"The date of his leaving Egerton is 1623, and the next year he is called to succeed the Rev. Henry Jacob, an independent minister who, having been for eight years the pastor of the First Independent Church in London, resigned his place to remove to Virginia.  This church, at that date, was situated on Union St., Southwark, and from the burial lot attached to it, was still later known as the Deadman's Place.  Not a vestige now remains above ground to show the locality.  One single stone, still buried, or which certainly was lying buried July 20, 1872, when I visited the spot, beneath the rubbish and earth in the rear yard of ----- Barclay & Perkins great brewery will yet testify for that old house.  At that date the congregation of dissenters to which he ministered had no place of public worship, their worship itself being illegal.  Only such as could meet the obloquy and risk the danger of worshiping God in violation of human statute were likely to be found in that secret gathering.  Yet in goodly numbers, in such places in Southwark as they could stealthily occupy, they held together and were comforted and instructed by the minister of their choice.  For not less than eight years they so worshiped.  No threats of vengeance deterred, and no vigilance of officious ministers of the violated law detected them.  More watchful grew the minions of Laud.  Keen-scented Church hounds traversed all the narrow ways of the city whose most secret nooks could by any possibility admit even a small company of the outlaws.  One of the wiliest of these pursuivants of the bishop, Tomlinson by name, tracked Mr. Lothropp and his followers to their retreat.  They had met for worship as had been their wont, little thinking that it would be their last gathering with their beloved minister.  How far they had gone in their service we shall probably never know.  What words of cheer they had spoken or heard we may not repeat.  Their private sanctuary, a room in the, house of Mr. Humphrey Barnet, a brewer's clerk in Black Friars, is suddenly invaded.  Tomlinson and his ruffian band, with a show of power above their resistance, sieze forty two of their number, allowing only eighteen of them to escape, and make that 22d day of April, 1632, forever memorable to those suffering Christians, by handing them over in fetters to the executioners of a law which was made for godly men to break.  In the old Clink prison, in Newgate, and in the Gatehouse, all made for felons, these men, 'of whom the world was not worthy,' lingered for months.  In the spring of 1634, all but Mr. Lothropp were released on bail.  He, their leader, the chief offender, was deemed too dangerous to be set at liberty."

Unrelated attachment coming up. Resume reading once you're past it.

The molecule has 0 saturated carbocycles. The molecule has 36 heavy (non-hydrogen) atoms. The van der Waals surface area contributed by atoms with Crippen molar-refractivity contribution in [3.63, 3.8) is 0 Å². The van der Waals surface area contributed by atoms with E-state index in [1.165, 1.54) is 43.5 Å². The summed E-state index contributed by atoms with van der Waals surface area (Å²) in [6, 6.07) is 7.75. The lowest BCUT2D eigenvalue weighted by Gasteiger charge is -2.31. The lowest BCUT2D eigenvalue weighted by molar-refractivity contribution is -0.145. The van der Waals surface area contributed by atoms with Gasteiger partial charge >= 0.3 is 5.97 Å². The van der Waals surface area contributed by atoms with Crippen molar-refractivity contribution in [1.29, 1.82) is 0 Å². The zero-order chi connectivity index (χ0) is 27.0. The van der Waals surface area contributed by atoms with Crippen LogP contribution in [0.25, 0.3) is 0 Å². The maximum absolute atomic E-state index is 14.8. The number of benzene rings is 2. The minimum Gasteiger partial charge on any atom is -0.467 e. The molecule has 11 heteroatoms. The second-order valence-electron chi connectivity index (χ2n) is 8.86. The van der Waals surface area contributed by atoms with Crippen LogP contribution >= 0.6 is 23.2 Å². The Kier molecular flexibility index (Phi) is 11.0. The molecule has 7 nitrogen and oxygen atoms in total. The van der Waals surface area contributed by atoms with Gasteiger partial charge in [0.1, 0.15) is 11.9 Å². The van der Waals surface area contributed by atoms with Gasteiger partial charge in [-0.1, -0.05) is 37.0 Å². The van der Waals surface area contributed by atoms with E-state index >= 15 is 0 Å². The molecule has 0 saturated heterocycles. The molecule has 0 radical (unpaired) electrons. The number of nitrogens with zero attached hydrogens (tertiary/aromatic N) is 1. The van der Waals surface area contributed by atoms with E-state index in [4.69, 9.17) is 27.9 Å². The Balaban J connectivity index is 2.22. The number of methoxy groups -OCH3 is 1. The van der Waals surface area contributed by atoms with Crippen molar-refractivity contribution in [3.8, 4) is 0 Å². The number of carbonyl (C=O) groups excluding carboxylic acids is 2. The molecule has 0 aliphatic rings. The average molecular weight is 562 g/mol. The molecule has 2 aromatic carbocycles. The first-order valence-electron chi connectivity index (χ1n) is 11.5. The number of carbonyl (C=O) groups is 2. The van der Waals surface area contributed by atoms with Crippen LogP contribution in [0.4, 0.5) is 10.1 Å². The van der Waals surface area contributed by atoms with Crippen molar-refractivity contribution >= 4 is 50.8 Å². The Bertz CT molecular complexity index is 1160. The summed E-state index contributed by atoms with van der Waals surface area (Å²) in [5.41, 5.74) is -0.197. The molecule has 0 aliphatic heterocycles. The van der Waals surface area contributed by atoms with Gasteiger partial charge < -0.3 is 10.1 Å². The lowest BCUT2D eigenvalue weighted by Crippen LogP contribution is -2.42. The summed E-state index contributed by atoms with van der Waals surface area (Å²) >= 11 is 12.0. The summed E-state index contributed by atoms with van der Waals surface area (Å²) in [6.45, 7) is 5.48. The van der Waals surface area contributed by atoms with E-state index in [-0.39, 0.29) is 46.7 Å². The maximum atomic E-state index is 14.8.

"During these months a fatal sickness was preying upon his wife, and bringing her fast toward her end.  The 'New England's Memorial,' by Nathaniel Morton, published in 1669, and then near enough the date of the incidents given, to be a credible witness, gives us these touching incidents of that imprisonment ... "
      "The State Papers in the New Record Office, Fetter Lane, London, have preserved some of the Star Chamber records of those days during which Mr. Lothropp was thus imprisoned.  The following copies from these records will tell their own story: